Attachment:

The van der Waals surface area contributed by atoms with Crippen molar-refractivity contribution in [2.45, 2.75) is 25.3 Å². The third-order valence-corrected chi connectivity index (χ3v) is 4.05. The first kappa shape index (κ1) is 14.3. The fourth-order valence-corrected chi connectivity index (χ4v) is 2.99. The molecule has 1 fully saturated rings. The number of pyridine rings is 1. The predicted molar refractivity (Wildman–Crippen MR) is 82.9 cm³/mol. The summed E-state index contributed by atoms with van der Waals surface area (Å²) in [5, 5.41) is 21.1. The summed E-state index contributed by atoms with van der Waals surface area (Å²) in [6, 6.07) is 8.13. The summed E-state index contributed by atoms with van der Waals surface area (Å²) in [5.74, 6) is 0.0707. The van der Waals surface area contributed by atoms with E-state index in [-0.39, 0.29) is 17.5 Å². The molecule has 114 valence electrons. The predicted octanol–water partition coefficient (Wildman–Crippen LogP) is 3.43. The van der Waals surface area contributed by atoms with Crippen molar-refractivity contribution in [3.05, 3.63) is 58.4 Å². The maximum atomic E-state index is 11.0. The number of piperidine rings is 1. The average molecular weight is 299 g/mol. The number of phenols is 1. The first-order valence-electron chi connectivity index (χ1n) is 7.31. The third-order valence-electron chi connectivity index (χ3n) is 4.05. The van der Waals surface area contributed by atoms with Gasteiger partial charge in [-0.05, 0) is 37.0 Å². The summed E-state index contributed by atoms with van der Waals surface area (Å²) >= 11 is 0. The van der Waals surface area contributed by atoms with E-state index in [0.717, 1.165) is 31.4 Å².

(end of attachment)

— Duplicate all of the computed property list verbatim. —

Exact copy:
The van der Waals surface area contributed by atoms with Crippen molar-refractivity contribution in [2.45, 2.75) is 25.3 Å². The third-order valence-corrected chi connectivity index (χ3v) is 4.05. The first kappa shape index (κ1) is 14.3. The fourth-order valence-corrected chi connectivity index (χ4v) is 2.99. The molecule has 1 fully saturated rings. The number of pyridine rings is 1. The predicted molar refractivity (Wildman–Crippen MR) is 82.9 cm³/mol. The summed E-state index contributed by atoms with van der Waals surface area (Å²) in [5, 5.41) is 21.1. The summed E-state index contributed by atoms with van der Waals surface area (Å²) in [6, 6.07) is 8.13. The summed E-state index contributed by atoms with van der Waals surface area (Å²) in [5.74, 6) is 0.0707. The van der Waals surface area contributed by atoms with E-state index in [-0.39, 0.29) is 17.5 Å². The molecule has 114 valence electrons. The predicted octanol–water partition coefficient (Wildman–Crippen LogP) is 3.43. The van der Waals surface area contributed by atoms with Crippen molar-refractivity contribution in [3.05, 3.63) is 58.4 Å². The maximum atomic E-state index is 11.0. The number of piperidine rings is 1. The average molecular weight is 299 g/mol. The number of phenols is 1. The first-order valence-electron chi connectivity index (χ1n) is 7.31. The third-order valence-electron chi connectivity index (χ3n) is 4.05. The van der Waals surface area contributed by atoms with Gasteiger partial charge in [-0.05, 0) is 37.0 Å². The summed E-state index contributed by atoms with van der Waals surface area (Å²) >= 11 is 0. The van der Waals surface area contributed by atoms with E-state index in [0.717, 1.165) is 31.4 Å².